Review: „The Girl He Used to Know“

Most of the articles and books I read about autism are personal experiences, reference books or advice literature. Novels have not been on my list so far. „The Girl He Used to Know“ by Tracey Garvis Graves breaks with this habit.


Some thoughts on the 2020 World Autism Awareness Day

It’s hard to believe that the United Nations Convention on the Rights of Persons with Disabilities was only adopted 14 years ago in 2006. It became effective in 2008. In 2020, not a single country abides to it in its entirety. Only individual articles are sometimes put into action, depending how much or little money can be used to do so.

The United Nations also launched the annual World Autism Awareness Day in 2008. This day was supposed to highlight autism and the added barriers that restrict our participation in daily social activities and daily life in general.


“Female Autism” – A Mystery

When I was a kid, my mother made photo albums for each of her children and added drawings we made during these years. When you take out these paintings, it reads on the back: “Appletree, Marlies, age 2”. “Appletree, Marlies, age 3”. “Appletree, Marlies, age 4”. “Appletree, Marlies, age 5”.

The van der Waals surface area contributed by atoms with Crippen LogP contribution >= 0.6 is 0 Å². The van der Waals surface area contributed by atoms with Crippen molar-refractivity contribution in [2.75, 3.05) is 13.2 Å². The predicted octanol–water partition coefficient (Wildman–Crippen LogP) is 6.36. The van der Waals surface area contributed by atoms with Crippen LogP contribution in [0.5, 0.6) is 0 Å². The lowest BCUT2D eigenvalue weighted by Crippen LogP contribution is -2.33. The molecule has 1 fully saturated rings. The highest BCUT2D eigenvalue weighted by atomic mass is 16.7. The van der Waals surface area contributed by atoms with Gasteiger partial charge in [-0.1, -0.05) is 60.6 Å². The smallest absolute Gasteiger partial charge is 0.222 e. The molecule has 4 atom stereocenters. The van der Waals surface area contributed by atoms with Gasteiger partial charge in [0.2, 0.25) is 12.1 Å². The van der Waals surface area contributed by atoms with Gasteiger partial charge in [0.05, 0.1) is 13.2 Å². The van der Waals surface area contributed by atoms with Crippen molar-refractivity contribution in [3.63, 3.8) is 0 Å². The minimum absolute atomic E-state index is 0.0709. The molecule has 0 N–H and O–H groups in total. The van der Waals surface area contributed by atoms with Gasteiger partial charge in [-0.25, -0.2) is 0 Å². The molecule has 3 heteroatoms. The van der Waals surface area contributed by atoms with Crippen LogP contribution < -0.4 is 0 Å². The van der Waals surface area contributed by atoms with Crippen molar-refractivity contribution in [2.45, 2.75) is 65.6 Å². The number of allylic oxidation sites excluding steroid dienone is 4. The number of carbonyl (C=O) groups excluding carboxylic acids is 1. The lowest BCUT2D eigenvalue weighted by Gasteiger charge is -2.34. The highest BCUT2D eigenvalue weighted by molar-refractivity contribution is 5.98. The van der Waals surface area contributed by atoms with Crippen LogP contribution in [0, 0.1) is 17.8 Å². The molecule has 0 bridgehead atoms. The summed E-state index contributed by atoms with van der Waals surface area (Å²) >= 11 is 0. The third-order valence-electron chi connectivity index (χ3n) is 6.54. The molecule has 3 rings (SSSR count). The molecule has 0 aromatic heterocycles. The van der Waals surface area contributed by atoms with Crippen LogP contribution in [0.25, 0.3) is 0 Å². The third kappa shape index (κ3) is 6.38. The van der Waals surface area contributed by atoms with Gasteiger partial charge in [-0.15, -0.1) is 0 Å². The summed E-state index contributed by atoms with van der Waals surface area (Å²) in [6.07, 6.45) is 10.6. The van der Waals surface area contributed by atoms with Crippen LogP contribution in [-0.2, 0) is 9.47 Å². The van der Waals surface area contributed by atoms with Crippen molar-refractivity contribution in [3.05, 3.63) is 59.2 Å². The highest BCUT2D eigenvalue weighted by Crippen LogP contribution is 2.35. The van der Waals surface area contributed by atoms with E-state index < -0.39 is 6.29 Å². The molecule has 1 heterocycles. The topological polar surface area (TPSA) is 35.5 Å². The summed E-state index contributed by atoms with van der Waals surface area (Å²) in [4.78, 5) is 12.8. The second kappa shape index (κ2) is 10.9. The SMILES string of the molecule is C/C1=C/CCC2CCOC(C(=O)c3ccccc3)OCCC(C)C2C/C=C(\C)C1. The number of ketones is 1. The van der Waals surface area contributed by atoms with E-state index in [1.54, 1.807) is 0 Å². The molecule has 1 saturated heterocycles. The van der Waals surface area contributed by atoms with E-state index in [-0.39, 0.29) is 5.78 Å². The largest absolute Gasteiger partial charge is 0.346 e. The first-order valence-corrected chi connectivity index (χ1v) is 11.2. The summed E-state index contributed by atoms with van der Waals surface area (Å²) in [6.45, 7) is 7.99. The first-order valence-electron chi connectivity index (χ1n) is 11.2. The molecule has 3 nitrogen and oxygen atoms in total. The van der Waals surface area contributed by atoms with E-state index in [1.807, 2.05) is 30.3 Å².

Child care workers, teachers and my parents all agreed – that was weird. But hey still weren’t able to find an explanation. Girls with autism? That wasn’t possible, because after all, it didn’t exist. Well, that’s what everyone thought, but where does this assumption stem from?


Review: „The Autism Friendly Guide to periods“

When a menstrual Emoji was added to the list of official Emojis in 2019, it triggered heated discussions. This emoji was intended to encourage girls and women as well as people with uterus to handle their periods confidently and naturally. 

In the commentary columns and social media, many users indignantly demanded the removal of the little red drop of blood. They saw no need to talk about something like menstruation.